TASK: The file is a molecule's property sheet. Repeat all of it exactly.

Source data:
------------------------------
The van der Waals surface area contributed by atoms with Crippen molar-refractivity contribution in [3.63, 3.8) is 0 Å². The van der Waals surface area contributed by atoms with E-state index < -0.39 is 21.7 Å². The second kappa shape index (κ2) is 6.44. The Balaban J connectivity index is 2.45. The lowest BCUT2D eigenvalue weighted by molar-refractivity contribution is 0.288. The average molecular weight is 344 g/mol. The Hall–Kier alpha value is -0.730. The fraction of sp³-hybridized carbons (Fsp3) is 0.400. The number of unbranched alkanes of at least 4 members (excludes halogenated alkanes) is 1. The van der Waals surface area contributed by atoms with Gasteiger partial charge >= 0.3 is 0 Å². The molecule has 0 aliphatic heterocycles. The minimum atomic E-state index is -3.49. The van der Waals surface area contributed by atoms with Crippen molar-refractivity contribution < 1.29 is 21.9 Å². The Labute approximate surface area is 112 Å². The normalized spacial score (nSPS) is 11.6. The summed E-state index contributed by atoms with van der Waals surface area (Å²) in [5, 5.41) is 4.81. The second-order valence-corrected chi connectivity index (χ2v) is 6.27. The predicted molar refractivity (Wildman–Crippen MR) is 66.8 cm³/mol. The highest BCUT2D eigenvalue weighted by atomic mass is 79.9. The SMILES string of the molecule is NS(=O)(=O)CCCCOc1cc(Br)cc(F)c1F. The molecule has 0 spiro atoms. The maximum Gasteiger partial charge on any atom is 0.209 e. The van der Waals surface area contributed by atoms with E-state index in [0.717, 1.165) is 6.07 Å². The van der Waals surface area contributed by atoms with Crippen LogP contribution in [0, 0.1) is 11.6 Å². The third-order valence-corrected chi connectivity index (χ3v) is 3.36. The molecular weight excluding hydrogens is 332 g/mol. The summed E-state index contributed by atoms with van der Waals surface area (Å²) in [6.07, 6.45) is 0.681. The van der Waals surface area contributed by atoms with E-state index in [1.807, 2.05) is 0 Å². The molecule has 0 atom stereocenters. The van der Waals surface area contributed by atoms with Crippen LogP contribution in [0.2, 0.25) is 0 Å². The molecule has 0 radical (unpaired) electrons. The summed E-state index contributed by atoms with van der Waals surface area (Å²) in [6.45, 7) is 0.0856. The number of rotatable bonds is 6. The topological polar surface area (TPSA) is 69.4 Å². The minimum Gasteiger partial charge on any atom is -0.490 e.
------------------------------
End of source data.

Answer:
The van der Waals surface area contributed by atoms with Crippen molar-refractivity contribution in [3.63, 3.8) is 0 Å². The van der Waals surface area contributed by atoms with E-state index < -0.39 is 21.7 Å². The second kappa shape index (κ2) is 6.44. The Balaban J connectivity index is 2.45. The lowest BCUT2D eigenvalue weighted by molar-refractivity contribution is 0.288. The average molecular weight is 344 g/mol. The Hall–Kier alpha value is -0.730. The fraction of sp³-hybridized carbons (Fsp3) is 0.400. The number of unbranched alkanes of at least 4 members (excludes halogenated alkanes) is 1. The van der Waals surface area contributed by atoms with Gasteiger partial charge >= 0.3 is 0 Å². The molecule has 0 aliphatic heterocycles. The minimum atomic E-state index is -3.49. The van der Waals surface area contributed by atoms with Crippen molar-refractivity contribution < 1.29 is 21.9 Å². The Labute approximate surface area is 112 Å². The normalized spacial score (nSPS) is 11.6. The summed E-state index contributed by atoms with van der Waals surface area (Å²) in [5, 5.41) is 4.81. The second-order valence-corrected chi connectivity index (χ2v) is 6.27. The predicted molar refractivity (Wildman–Crippen MR) is 66.8 cm³/mol. The highest BCUT2D eigenvalue weighted by atomic mass is 79.9. The SMILES string of the molecule is NS(=O)(=O)CCCCOc1cc(Br)cc(F)c1F. The molecule has 0 spiro atoms. The maximum Gasteiger partial charge on any atom is 0.209 e. The van der Waals surface area contributed by atoms with E-state index in [0.717, 1.165) is 6.07 Å². The van der Waals surface area contributed by atoms with Crippen LogP contribution in [0, 0.1) is 11.6 Å². The third-order valence-corrected chi connectivity index (χ3v) is 3.36. The molecular weight excluding hydrogens is 332 g/mol. The summed E-state index contributed by atoms with van der Waals surface area (Å²) in [6.07, 6.45) is 0.681. The van der Waals surface area contributed by atoms with E-state index in [1.807, 2.05) is 0 Å². The molecule has 0 atom stereocenters. The van der Waals surface area contributed by atoms with Crippen LogP contribution in [0.2, 0.25) is 0 Å². The molecule has 0 radical (unpaired) electrons. The summed E-state index contributed by atoms with van der Waals surface area (Å²) in [6.45, 7) is 0.0856. The number of rotatable bonds is 6. The topological polar surface area (TPSA) is 69.4 Å². The minimum Gasteiger partial charge on any atom is -0.490 e.